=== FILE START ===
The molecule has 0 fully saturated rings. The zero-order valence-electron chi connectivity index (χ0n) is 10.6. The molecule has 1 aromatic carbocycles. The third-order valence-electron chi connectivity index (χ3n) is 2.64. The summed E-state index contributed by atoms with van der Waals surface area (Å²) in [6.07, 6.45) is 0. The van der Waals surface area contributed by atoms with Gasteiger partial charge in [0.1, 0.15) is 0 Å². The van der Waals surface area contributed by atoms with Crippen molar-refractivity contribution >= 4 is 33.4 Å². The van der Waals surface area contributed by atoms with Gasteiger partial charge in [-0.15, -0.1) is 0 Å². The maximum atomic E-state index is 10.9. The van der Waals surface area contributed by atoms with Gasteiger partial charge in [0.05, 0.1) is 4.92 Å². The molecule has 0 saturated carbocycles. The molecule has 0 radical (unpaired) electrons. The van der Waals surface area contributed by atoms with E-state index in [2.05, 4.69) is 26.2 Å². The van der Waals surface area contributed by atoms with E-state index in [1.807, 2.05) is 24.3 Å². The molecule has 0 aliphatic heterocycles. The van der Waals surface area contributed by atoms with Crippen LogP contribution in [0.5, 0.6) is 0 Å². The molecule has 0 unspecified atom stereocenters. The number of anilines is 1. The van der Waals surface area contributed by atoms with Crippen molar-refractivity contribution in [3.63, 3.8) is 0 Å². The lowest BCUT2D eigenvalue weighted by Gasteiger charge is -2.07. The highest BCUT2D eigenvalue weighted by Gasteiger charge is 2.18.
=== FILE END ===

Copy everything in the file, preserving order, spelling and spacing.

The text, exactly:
The molecule has 0 fully saturated rings. The zero-order valence-electron chi connectivity index (χ0n) is 10.6. The molecule has 1 aromatic carbocycles. The third-order valence-electron chi connectivity index (χ3n) is 2.64. The summed E-state index contributed by atoms with van der Waals surface area (Å²) in [6.07, 6.45) is 0. The van der Waals surface area contributed by atoms with Gasteiger partial charge in [0.1, 0.15) is 0 Å². The van der Waals surface area contributed by atoms with Crippen molar-refractivity contribution >= 4 is 33.4 Å². The van der Waals surface area contributed by atoms with Gasteiger partial charge in [-0.15, -0.1) is 0 Å². The maximum atomic E-state index is 10.9. The van der Waals surface area contributed by atoms with Gasteiger partial charge in [0.05, 0.1) is 4.92 Å². The molecule has 0 saturated carbocycles. The molecule has 0 radical (unpaired) electrons. The van der Waals surface area contributed by atoms with E-state index in [2.05, 4.69) is 26.2 Å². The van der Waals surface area contributed by atoms with E-state index in [1.807, 2.05) is 24.3 Å². The molecule has 0 aliphatic heterocycles. The van der Waals surface area contributed by atoms with Crippen LogP contribution in [0.5, 0.6) is 0 Å². The molecule has 0 unspecified atom stereocenters. The number of anilines is 1. The van der Waals surface area contributed by atoms with Crippen molar-refractivity contribution in [3.63, 3.8) is 0 Å². The lowest BCUT2D eigenvalue weighted by Gasteiger charge is -2.07. The highest BCUT2D eigenvalue weighted by Gasteiger charge is 2.18.